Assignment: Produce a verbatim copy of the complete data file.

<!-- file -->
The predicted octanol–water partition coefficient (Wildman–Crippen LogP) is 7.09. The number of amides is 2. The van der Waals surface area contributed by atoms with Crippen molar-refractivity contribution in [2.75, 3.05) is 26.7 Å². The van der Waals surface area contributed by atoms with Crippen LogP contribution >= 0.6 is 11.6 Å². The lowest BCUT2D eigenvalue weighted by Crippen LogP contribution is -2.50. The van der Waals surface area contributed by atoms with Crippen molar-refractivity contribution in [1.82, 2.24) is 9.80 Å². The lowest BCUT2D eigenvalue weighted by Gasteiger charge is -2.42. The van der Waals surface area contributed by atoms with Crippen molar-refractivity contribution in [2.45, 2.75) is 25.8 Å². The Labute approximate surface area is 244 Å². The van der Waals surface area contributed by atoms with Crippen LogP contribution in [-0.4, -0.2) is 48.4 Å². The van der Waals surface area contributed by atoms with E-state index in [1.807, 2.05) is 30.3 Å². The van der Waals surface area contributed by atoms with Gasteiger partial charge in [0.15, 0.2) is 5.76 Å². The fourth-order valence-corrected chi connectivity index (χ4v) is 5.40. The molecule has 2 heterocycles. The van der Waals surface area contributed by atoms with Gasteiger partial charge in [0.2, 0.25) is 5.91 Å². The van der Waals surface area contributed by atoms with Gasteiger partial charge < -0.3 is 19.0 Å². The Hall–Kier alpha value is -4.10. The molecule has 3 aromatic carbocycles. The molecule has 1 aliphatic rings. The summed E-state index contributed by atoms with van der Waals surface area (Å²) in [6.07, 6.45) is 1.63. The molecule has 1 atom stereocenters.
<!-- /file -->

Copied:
The predicted octanol–water partition coefficient (Wildman–Crippen LogP) is 7.09. The number of amides is 2. The van der Waals surface area contributed by atoms with Crippen molar-refractivity contribution in [2.75, 3.05) is 26.7 Å². The van der Waals surface area contributed by atoms with Crippen LogP contribution >= 0.6 is 11.6 Å². The lowest BCUT2D eigenvalue weighted by Crippen LogP contribution is -2.50. The van der Waals surface area contributed by atoms with Crippen molar-refractivity contribution in [1.82, 2.24) is 9.80 Å². The lowest BCUT2D eigenvalue weighted by Gasteiger charge is -2.42. The van der Waals surface area contributed by atoms with Crippen molar-refractivity contribution in [2.45, 2.75) is 25.8 Å². The Labute approximate surface area is 244 Å². The van der Waals surface area contributed by atoms with Crippen LogP contribution in [-0.4, -0.2) is 48.4 Å². The van der Waals surface area contributed by atoms with E-state index in [1.807, 2.05) is 30.3 Å². The van der Waals surface area contributed by atoms with Gasteiger partial charge in [0.15, 0.2) is 5.76 Å². The fourth-order valence-corrected chi connectivity index (χ4v) is 5.40. The molecule has 2 heterocycles. The van der Waals surface area contributed by atoms with Gasteiger partial charge in [0.2, 0.25) is 5.91 Å². The van der Waals surface area contributed by atoms with Gasteiger partial charge < -0.3 is 19.0 Å². The Hall–Kier alpha value is -4.10. The molecule has 3 aromatic carbocycles. The molecule has 1 aliphatic rings. The summed E-state index contributed by atoms with van der Waals surface area (Å²) in [6.07, 6.45) is 1.63. The molecule has 1 atom stereocenters.